On the Intersection Between AD/HD and DCD: The DAMP Hypothesis
The paper by Gillberg, ‘ADHD and DAMP’, provides an analysis of the scientific status of the concept of Deficits in Attention Motor Control and Perception (DAMP) in the light of the overlap between Attention Deficit/Hyperactivity Disorder (AD/HD) and Developmental Co-ordination Disorder (DCD), and the current uncertainty surrounding the significance of AD/HD – DCD co-morbidity.
Heterogeneity and co-morbidity in ADHD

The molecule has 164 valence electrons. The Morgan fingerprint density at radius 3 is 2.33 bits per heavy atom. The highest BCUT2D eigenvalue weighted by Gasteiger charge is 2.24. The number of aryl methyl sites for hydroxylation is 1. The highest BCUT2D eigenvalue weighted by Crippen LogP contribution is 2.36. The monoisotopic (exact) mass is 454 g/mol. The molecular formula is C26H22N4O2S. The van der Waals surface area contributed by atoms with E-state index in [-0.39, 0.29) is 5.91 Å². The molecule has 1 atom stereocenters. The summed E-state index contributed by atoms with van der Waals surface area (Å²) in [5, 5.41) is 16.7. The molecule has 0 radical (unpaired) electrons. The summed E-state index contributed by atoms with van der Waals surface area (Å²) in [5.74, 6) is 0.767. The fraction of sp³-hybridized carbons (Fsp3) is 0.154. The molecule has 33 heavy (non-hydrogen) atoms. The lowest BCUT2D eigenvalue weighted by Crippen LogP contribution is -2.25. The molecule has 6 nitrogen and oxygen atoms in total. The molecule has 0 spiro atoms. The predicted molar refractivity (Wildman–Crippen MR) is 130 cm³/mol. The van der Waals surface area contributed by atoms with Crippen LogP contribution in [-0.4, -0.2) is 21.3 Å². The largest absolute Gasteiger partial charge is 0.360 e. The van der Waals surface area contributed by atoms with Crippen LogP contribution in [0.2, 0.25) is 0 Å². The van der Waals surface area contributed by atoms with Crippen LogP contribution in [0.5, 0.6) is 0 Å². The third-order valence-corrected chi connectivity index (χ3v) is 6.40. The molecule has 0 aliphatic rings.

Few researchers in the field now doubt the soundness of the scientific basis for the existence of AD/HD as a distinct and important mental health condition (Barkley et al., 2002). An impulsive/hyperactive/inattentive cluster of symptoms can be identified in groups of individuals right across the age range from pre-school to adolescence (e.g. Burns et al., 1997; Sonuga-Barke et al., 1997). This symptom cluster when present to an extreme degree is associated with significant impairment both at home and at school (Hinshaw, 2002). Furthermore, it can be distinguished from other related clusters such as those indicating conduct or learning problems in terms of psychological, socio-demographic and etiological factors (Leung et al., 1996; Taylor et al., 1991; Sonuga-Barke et al., 1994). In this sense, and leaving aside whether it represents a qualitatively distinct, discrete entity (i.e. a category) or simply the extreme of a continuum (i.e. a dimension; Sonuga-Barke, 1998), AD/HD is seen to represent a valid syndrome (but see Kendell & Jablensky, 2003).